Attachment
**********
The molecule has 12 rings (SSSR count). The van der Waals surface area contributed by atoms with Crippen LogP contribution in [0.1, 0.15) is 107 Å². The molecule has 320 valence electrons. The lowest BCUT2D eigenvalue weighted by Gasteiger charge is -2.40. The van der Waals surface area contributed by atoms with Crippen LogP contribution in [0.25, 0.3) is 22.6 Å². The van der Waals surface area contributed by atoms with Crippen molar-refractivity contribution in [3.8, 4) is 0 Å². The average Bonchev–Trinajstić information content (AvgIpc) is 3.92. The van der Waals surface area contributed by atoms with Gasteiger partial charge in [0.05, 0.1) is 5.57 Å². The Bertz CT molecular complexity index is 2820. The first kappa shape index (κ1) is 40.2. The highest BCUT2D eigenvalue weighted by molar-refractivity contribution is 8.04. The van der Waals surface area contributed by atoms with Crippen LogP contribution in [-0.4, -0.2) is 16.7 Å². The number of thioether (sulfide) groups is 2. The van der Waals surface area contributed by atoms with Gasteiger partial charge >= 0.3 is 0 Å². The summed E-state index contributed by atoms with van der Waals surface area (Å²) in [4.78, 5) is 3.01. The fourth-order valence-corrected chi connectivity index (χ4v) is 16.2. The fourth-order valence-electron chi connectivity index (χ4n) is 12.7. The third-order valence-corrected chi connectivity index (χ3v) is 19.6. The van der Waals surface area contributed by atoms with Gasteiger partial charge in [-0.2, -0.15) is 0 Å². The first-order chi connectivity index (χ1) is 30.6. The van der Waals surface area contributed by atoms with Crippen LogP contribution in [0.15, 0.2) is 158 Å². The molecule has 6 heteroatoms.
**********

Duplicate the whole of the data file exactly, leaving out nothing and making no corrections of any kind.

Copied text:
The molecule has 12 rings (SSSR count). The van der Waals surface area contributed by atoms with Crippen LogP contribution in [0.1, 0.15) is 107 Å². The molecule has 320 valence electrons. The lowest BCUT2D eigenvalue weighted by Gasteiger charge is -2.40. The van der Waals surface area contributed by atoms with Crippen LogP contribution in [0.25, 0.3) is 22.6 Å². The van der Waals surface area contributed by atoms with Crippen molar-refractivity contribution in [3.8, 4) is 0 Å². The average Bonchev–Trinajstić information content (AvgIpc) is 3.92. The van der Waals surface area contributed by atoms with Gasteiger partial charge in [0.05, 0.1) is 5.57 Å². The Bertz CT molecular complexity index is 2820. The first kappa shape index (κ1) is 40.2. The highest BCUT2D eigenvalue weighted by molar-refractivity contribution is 8.04. The van der Waals surface area contributed by atoms with Crippen LogP contribution in [-0.4, -0.2) is 16.7 Å². The number of thioether (sulfide) groups is 2. The van der Waals surface area contributed by atoms with Gasteiger partial charge >= 0.3 is 0 Å². The summed E-state index contributed by atoms with van der Waals surface area (Å²) in [4.78, 5) is 3.01. The fourth-order valence-corrected chi connectivity index (χ4v) is 16.2. The fourth-order valence-electron chi connectivity index (χ4n) is 12.7. The third-order valence-corrected chi connectivity index (χ3v) is 19.6. The van der Waals surface area contributed by atoms with Gasteiger partial charge in [-0.2, -0.15) is 0 Å². The first-order chi connectivity index (χ1) is 30.6. The van der Waals surface area contributed by atoms with Crippen LogP contribution in [0.15, 0.2) is 158 Å². The molecule has 6 heteroatoms.